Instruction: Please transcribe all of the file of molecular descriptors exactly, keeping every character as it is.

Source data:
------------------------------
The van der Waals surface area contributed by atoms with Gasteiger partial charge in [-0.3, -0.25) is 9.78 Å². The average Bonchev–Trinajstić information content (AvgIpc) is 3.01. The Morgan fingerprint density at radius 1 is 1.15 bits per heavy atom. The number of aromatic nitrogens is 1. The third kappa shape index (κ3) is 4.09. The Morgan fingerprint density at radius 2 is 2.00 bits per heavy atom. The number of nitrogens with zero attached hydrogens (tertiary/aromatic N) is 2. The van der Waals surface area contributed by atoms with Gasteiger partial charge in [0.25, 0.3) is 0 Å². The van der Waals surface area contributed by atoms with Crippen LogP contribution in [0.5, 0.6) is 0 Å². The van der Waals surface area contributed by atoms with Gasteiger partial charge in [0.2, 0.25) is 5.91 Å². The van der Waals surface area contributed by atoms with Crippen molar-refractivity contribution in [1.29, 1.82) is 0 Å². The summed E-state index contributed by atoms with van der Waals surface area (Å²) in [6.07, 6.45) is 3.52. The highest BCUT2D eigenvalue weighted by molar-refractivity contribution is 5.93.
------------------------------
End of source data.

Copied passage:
The van der Waals surface area contributed by atoms with Gasteiger partial charge in [-0.3, -0.25) is 9.78 Å². The average Bonchev–Trinajstić information content (AvgIpc) is 3.01. The Morgan fingerprint density at radius 1 is 1.15 bits per heavy atom. The number of aromatic nitrogens is 1. The third kappa shape index (κ3) is 4.09. The Morgan fingerprint density at radius 2 is 2.00 bits per heavy atom. The number of nitrogens with zero attached hydrogens (tertiary/aromatic N) is 2. The van der Waals surface area contributed by atoms with Gasteiger partial charge in [0.25, 0.3) is 0 Å². The van der Waals surface area contributed by atoms with Crippen LogP contribution in [0.5, 0.6) is 0 Å². The van der Waals surface area contributed by atoms with Gasteiger partial charge in [0.2, 0.25) is 5.91 Å². The van der Waals surface area contributed by atoms with Crippen molar-refractivity contribution in [1.29, 1.82) is 0 Å². The summed E-state index contributed by atoms with van der Waals surface area (Å²) in [6.07, 6.45) is 3.52. The highest BCUT2D eigenvalue weighted by molar-refractivity contribution is 5.93.